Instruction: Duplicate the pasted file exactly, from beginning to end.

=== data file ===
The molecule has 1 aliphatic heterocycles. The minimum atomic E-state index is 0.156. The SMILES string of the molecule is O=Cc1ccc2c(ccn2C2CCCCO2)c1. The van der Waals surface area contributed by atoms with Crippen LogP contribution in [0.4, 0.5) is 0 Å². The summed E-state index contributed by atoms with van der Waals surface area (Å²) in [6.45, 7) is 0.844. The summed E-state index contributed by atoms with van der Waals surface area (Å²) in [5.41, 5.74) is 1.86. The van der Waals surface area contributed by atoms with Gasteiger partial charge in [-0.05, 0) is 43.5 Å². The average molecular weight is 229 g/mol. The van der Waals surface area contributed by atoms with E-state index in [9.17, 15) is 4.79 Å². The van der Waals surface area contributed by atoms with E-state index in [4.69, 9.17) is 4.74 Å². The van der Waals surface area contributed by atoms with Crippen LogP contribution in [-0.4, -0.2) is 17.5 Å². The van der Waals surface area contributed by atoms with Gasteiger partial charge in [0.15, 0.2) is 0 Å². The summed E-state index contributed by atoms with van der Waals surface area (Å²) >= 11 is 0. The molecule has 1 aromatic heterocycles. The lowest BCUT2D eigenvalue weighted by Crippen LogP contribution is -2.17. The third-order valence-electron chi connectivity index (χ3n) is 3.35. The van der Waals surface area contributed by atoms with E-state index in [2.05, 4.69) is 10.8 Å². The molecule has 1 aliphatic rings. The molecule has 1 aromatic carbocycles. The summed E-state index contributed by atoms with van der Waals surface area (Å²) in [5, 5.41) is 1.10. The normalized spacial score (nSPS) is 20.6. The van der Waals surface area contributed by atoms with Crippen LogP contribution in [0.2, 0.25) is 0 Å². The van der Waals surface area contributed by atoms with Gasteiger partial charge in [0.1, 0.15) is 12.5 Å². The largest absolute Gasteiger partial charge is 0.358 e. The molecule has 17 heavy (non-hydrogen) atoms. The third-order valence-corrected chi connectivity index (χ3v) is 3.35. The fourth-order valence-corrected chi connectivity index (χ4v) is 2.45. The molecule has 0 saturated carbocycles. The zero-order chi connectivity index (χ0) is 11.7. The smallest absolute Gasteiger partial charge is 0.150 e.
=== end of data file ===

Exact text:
The molecule has 1 aliphatic heterocycles. The minimum atomic E-state index is 0.156. The SMILES string of the molecule is O=Cc1ccc2c(ccn2C2CCCCO2)c1. The van der Waals surface area contributed by atoms with Crippen LogP contribution in [0.4, 0.5) is 0 Å². The summed E-state index contributed by atoms with van der Waals surface area (Å²) in [6.45, 7) is 0.844. The summed E-state index contributed by atoms with van der Waals surface area (Å²) in [5.41, 5.74) is 1.86. The van der Waals surface area contributed by atoms with Gasteiger partial charge in [-0.05, 0) is 43.5 Å². The average molecular weight is 229 g/mol. The van der Waals surface area contributed by atoms with E-state index in [9.17, 15) is 4.79 Å². The van der Waals surface area contributed by atoms with E-state index in [4.69, 9.17) is 4.74 Å². The van der Waals surface area contributed by atoms with Crippen LogP contribution in [-0.4, -0.2) is 17.5 Å². The van der Waals surface area contributed by atoms with Gasteiger partial charge in [0.15, 0.2) is 0 Å². The summed E-state index contributed by atoms with van der Waals surface area (Å²) >= 11 is 0. The molecule has 1 aromatic heterocycles. The lowest BCUT2D eigenvalue weighted by Crippen LogP contribution is -2.17. The third-order valence-electron chi connectivity index (χ3n) is 3.35. The van der Waals surface area contributed by atoms with E-state index in [2.05, 4.69) is 10.8 Å². The molecule has 1 aliphatic rings. The molecule has 1 aromatic carbocycles. The summed E-state index contributed by atoms with van der Waals surface area (Å²) in [5, 5.41) is 1.10. The normalized spacial score (nSPS) is 20.6. The van der Waals surface area contributed by atoms with Crippen LogP contribution in [0.2, 0.25) is 0 Å². The van der Waals surface area contributed by atoms with Gasteiger partial charge in [0.1, 0.15) is 12.5 Å². The largest absolute Gasteiger partial charge is 0.358 e. The molecule has 17 heavy (non-hydrogen) atoms. The third-order valence-corrected chi connectivity index (χ3v) is 3.35. The fourth-order valence-corrected chi connectivity index (χ4v) is 2.45. The molecule has 0 saturated carbocycles. The zero-order chi connectivity index (χ0) is 11.7. The smallest absolute Gasteiger partial charge is 0.150 e.